What’s the big idea? With Roy Weasel Fat


My tenure here at Red Crow was the right place for me as far as education is concerned. For us here, we are teaching our younger generation about their culture. A lot of them don’t really know about the culture – even the language – and that’s a critical area. At the foundation, we want our kids to know who they are, to be self-confident and not underestimate themselves.

One of our main advantages as a First Nations college is that we have direct access to our community Elders and the traditional way of knowledge. We have had an Elders Advisory Council for more than two decades. They help our students connect with their culture and with our Blackfoot ways of living and being, how we come together as a Blackfoot community, how to continue the practices of teaching this culture to our community. Elders are very important to our community. They can help members of our community think more about their Blackfoot identity.

Some of the questions our Elders ask our younger people as they start their journey of learning about their culture are: “Do you have a Blackfoot name? Who gave you that name? If you don’t have one, do you want one?” If so, the Elders will go about getting the student a Blackfoot name, because that’s part of the self-identity. They also ask “What clan are you from?” There are about 17 clans and it is another way students can connect to their community and history.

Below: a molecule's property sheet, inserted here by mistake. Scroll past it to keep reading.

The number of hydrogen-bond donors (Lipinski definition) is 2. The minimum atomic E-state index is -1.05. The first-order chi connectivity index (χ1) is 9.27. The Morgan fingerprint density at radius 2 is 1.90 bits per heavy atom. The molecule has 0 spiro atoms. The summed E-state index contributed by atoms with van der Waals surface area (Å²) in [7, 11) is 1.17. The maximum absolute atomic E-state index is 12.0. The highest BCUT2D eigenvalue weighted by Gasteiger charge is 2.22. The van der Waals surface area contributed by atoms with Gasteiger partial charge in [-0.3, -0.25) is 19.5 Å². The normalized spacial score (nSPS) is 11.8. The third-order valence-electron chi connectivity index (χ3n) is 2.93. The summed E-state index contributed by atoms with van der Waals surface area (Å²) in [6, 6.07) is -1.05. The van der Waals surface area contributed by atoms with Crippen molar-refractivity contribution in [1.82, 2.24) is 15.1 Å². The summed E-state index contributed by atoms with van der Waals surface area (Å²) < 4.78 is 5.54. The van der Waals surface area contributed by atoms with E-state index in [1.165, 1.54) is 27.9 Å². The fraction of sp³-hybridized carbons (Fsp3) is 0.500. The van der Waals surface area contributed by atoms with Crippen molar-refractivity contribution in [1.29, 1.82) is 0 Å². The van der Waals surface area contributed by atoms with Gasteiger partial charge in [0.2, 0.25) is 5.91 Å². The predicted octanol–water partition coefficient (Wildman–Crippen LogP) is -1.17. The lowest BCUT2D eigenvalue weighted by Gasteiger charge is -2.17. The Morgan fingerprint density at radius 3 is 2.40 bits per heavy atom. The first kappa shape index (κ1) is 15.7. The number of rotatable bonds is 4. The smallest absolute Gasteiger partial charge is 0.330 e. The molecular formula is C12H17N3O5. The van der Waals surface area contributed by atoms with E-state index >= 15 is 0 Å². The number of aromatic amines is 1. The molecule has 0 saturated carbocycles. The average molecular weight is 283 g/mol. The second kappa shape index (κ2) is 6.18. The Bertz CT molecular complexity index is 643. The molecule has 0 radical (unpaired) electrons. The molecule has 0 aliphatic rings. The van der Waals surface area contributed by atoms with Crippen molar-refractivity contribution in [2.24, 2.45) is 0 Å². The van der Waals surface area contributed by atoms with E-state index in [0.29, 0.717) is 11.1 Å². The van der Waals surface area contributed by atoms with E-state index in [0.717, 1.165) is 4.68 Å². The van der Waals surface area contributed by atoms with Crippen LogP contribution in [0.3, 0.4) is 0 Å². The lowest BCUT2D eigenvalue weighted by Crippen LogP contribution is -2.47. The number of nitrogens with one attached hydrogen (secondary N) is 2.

What we do here at Red Crow Community College is make it so anyone can come and learn about Blackfoot ways if they choose to come here. Once people return back into the culture it has a transformative effect. People change once they know. And for me, success is when a member of our community experiences success in education and in life. It is my obligation to pass on this knowledge of success to our students and other members of the community, so that they may enjoy the benefits of a post-secondary education and lead a better life – so they may benefit from the “new buffalo” as our ancestors benefitted from the buffalo. That’s what I want for our students.

Roy M. Weasel Fat is the president of Mikai’sto/Red Crow Community College and a 1974 graduate of Lethbridge College’s Vocational Agriculture program. As a leader, he has demonstrated vision and innovation, and he is responsible for the infusion of Blackfoot culture and values in every sector and level of education, including adult literacy, adult upgrading, trades, health and general studies, at the Standoff college.

Red Crow Community College was established in 1986 as a First Nations educational institute and initially offered upgrading and college prep courses. In the late 1990s, the college formed the Kainai Studies Department, which incorporated uniquely-designed courses built upon Blackfoot and Kainai worldviews. In its 31-year span, the college has evolved into a complete post-secondary institution offering diploma and degree programs in partnerships with many post-secondary institutions, including Lethbridge College.

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